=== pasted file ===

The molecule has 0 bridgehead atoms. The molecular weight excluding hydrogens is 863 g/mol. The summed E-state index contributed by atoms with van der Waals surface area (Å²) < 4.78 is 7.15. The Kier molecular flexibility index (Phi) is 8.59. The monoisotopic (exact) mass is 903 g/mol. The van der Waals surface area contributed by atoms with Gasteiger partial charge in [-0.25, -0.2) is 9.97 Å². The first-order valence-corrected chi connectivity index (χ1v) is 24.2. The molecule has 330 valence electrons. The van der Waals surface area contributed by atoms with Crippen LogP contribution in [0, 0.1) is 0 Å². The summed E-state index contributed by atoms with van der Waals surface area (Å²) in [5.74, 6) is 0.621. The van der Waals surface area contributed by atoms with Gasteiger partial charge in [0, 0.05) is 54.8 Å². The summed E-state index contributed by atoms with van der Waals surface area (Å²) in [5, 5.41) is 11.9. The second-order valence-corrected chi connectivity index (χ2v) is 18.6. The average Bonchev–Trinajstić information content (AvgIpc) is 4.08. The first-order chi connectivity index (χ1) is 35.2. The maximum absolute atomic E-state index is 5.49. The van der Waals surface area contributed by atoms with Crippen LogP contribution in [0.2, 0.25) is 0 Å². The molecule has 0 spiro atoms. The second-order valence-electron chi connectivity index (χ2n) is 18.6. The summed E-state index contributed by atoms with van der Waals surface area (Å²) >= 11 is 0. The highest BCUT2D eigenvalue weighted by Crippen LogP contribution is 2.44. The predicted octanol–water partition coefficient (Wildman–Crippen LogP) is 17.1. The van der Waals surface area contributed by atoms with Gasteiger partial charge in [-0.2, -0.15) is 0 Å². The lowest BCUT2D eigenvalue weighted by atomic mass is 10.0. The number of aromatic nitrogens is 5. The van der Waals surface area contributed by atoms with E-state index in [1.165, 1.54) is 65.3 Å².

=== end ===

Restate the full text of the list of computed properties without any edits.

The molecule has 0 bridgehead atoms. The molecular weight excluding hydrogens is 863 g/mol. The summed E-state index contributed by atoms with van der Waals surface area (Å²) < 4.78 is 7.15. The Kier molecular flexibility index (Phi) is 8.59. The monoisotopic (exact) mass is 903 g/mol. The van der Waals surface area contributed by atoms with Gasteiger partial charge in [-0.25, -0.2) is 9.97 Å². The first-order valence-corrected chi connectivity index (χ1v) is 24.2. The molecule has 330 valence electrons. The van der Waals surface area contributed by atoms with Crippen LogP contribution in [0, 0.1) is 0 Å². The summed E-state index contributed by atoms with van der Waals surface area (Å²) in [5.74, 6) is 0.621. The van der Waals surface area contributed by atoms with Gasteiger partial charge in [0, 0.05) is 54.8 Å². The summed E-state index contributed by atoms with van der Waals surface area (Å²) in [5, 5.41) is 11.9. The second-order valence-corrected chi connectivity index (χ2v) is 18.6. The average Bonchev–Trinajstić information content (AvgIpc) is 4.08. The first-order chi connectivity index (χ1) is 35.2. The maximum absolute atomic E-state index is 5.49. The van der Waals surface area contributed by atoms with Crippen LogP contribution in [0.2, 0.25) is 0 Å². The molecule has 0 spiro atoms. The second-order valence-electron chi connectivity index (χ2n) is 18.6. The summed E-state index contributed by atoms with van der Waals surface area (Å²) >= 11 is 0. The highest BCUT2D eigenvalue weighted by Crippen LogP contribution is 2.44. The predicted octanol–water partition coefficient (Wildman–Crippen LogP) is 17.1. The van der Waals surface area contributed by atoms with Gasteiger partial charge in [-0.2, -0.15) is 0 Å². The lowest BCUT2D eigenvalue weighted by atomic mass is 10.0. The number of aromatic nitrogens is 5. The van der Waals surface area contributed by atoms with E-state index in [1.165, 1.54) is 65.3 Å².